iPads for apes? Tech-savvy primates stay plugged in - KLTV.com-Tyler, Longview, Jacksonville, Texas | ETX News

iPads for apes? Tech-savvy primates stay plugged in

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MURCHISON, TX -

This is probably not how Steve Jobs thought his iPads would be used. Some tech-savvy apes at the Cleveland Amory Black Beauty Ranch in Murchison are learning to use iPads. They’ve had them for a few weeks, donated through the Orangutan Outreach Program, and are enjoying playing games on them.

Their fingers are a little bigger and sometimes they get dirt on the screen, but don’t we all?

“It really doesn’t take much to train them to do these kind of things, they’re so highly intelligent that basically providing it to them is all that was required,” Ben Callison, Director at Black Beauty Ranch, said.

The iPad was donated to help apes in captivity learn new skills.

“Now, obviously an iPad is not something they would interact with in the wild, but we’re trying to replicate some of the brain activity, some of the enriching things that they would have done in the wild,” he said.

They like the paint, Koi pond, and xylophone apps best.

“And all of these are fascinating to them and they all have their favorite apps,” Callison said.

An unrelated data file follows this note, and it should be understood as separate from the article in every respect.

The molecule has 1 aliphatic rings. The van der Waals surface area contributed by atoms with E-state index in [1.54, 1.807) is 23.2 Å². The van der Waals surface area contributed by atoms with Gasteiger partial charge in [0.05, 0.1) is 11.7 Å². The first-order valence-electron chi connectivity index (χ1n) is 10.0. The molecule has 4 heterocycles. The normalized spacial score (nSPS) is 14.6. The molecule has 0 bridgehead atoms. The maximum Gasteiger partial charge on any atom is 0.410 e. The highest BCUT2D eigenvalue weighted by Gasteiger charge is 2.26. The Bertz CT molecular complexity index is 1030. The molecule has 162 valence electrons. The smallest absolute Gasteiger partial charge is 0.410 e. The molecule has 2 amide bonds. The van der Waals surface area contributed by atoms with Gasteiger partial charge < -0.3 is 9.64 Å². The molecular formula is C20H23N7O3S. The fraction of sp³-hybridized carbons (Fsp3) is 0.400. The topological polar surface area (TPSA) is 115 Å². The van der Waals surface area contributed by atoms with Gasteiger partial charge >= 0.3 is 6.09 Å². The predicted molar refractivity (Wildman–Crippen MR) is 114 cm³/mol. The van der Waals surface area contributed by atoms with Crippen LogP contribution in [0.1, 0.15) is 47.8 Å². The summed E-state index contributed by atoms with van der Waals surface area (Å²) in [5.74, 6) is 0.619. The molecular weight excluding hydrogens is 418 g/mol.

The apps are similar to children’s apps, but just like us, eventually they’ll need something new.

“We’ve only had it for a couple weeks, so they’re still enjoying those games, obviously once they start getting bored, just like a child would, we’ll probably have to download some new ones,” he said.

The apes usually like to play in a sunny area with lots of their play toys, but since it’s been so hot, they’ve had to move to a shaded area. It’s a good thing they’ve had the iPad to keep them busy.

“This is a great program and a great device for us to be able to provide the enrichment back here as well,” Callison said.

Though they can’t actually hold the app according to Andy Gray, a primate caretaker, “they don’t necessarily have our value of expensive things,” she said.

Sometimes they use their feet to play. They laugh and smile and get just as excited as we do to get a new toy.

“When we see them and watch them we see some of ourselves in them, you know we can relate to them,” Gray said.

Two of the apes are in their fifties, proving that you can teach an old dog, or ape, new tricks.

Lulu, Midge, and Kitty spent 25 years in research labs before they were sent to the Black Beauty Ranch Sanctuary.

Because the apes are a little rough with the iPad, the staff is asking for donations to purchase a strong case to protect it.

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